THE EDUCATIONIST: As you have studied abroad what major differences you find in Pakistan and foreign education system?

DR. NUKBAH LANGAH: My experience is mainly I studied in Britain for all my degrees. But I have done a Post Doc from France as well. I do not have an American Degree but FC College follows American pattern of education and my experience and whole exposure of American system is through FC. I think British education system is really good not because its Britain and we were a colony of them but because they are very thorough they give you the rigorous training. But having worked in American system it seems difficult because Liberal Arts is very broad students choose their own degree and their own subjects so initially it felt overwhelming coming from British education. But I feel it’s very enriching experience as well in its own way so with all this experience of British and America both have pros and cons. British system don’t give you the liberties of choosing subjects and then thinking I am going to do a minor in that and major in that they are very rigid. But in Liberal Arts here every teacher design their own course and although we specify the wind that it’s going to be Elizabethan literature or Victorian this is the frame choose the authors. Every teacher decides their own courses which is really good. So, I would say all world systems are good in their own way. But Pakistan needs to really streamline in their education systems And I suppose we are making humble effort towards that.

THE EDUCATIONIST: How can we educate critical thinkers who later become good citizens of the country?

DR. NUKBAH LANGAH: Liberal Arts is really something I appreciate this system because when you are a student of Computer Sciences and you have the option to do Fine Arts that’s the kind when you are not thinking in a box you are not thinking I am going to be a Computer Scientist that if you have a way to went you can choose on music and these things kind of encourage you to become critical thinkers and also its for students you need to give them a lot of exposures. We can’t restrict them to follow the textbooks that you studied in schools you really need to have a broader reading to have a broader exposure. You need to have a broader thinking to accept Multi religious, Multi ethics all sort of communities’ people and do public dealings. So it is a complicate process to become a critical thinker and most important to all don’t follow the conventional path and try to design and plan your life in a way which is going to enrich your experience.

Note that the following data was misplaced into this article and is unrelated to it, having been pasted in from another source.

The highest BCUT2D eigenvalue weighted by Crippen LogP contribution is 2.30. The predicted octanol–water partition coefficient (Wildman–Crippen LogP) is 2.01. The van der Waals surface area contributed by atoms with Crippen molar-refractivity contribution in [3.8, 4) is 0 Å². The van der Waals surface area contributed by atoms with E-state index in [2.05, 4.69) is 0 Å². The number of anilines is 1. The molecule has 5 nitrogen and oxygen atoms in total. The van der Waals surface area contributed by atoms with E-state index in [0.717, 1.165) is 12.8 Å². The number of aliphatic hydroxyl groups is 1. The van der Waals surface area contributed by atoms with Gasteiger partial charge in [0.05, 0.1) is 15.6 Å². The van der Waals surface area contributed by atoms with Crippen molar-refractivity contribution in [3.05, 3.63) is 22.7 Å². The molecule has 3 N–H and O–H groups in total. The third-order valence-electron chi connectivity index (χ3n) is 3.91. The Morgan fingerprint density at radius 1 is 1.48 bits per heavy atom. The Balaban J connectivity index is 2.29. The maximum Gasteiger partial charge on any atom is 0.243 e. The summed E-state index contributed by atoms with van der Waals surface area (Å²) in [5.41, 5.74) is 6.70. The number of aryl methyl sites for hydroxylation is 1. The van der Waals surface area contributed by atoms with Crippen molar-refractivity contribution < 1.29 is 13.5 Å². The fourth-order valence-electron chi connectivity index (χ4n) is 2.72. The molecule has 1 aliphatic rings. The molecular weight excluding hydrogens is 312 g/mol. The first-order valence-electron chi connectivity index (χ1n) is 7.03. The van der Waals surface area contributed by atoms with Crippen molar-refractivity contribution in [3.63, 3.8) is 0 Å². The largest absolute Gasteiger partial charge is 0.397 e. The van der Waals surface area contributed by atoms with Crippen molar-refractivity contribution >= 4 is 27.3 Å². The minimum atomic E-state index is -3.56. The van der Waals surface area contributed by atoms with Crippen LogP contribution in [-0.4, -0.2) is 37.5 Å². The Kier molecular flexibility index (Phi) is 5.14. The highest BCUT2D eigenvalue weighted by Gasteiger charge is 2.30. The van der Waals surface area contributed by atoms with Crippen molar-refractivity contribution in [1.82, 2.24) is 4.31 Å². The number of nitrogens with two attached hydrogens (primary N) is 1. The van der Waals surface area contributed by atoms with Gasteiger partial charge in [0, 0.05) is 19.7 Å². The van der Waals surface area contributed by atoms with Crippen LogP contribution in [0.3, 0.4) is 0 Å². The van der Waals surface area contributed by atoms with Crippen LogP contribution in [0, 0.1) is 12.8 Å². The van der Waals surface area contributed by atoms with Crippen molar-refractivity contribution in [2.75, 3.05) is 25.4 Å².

THE EDUCATIONIST: In this battle for linguistic identity crisis and supremacy a lot of national talent has been wasted, don’t you think so?

DR. NUKBAH LANGAH: Yes, I think so because I being an Activist myself supporting regional languages I feel this is really a state issue. Because it’s a state policy to think about the diversity and power of this country. If its enriching culture it’s not acknowledged than that’s a shame and that kind of suppresses peripheral identities. We need to think how we are going to promote all the languages and culture in Pakistan. So, that one culture and identity is not dominating the other.

THE EDUCATIONIST: Is Pakistan still a colony ruled by white man supremacy?

DR. NUKBAH LANGAH: Well if you see through language than Yes because you can’t produce critical thinkers if we don’t let people speak their languages and appreciate their culture. You know that you have to mimic another culture than you don’t have a identity.

THE EDUCATIONIST: What were the hurdles of your life and how did you manage to survive being a woman?

DR. NUKBAH LANGAH: Every day is a challenge I should say because being in the profession you are really committed to the people you want to do well, when it comes to personal relationship is also so important to look after your family as a mother, daughter, wife. Our mothers always used to say being a housewife is a thankless job but I would say being a professional woman is a thankless job as well. You have to deal with your family, work and your domestic issues. Me and my husband are always juggling to look after the kids. I don’t know how well I have been able to balanced but if it’s your passion than it’s worth it.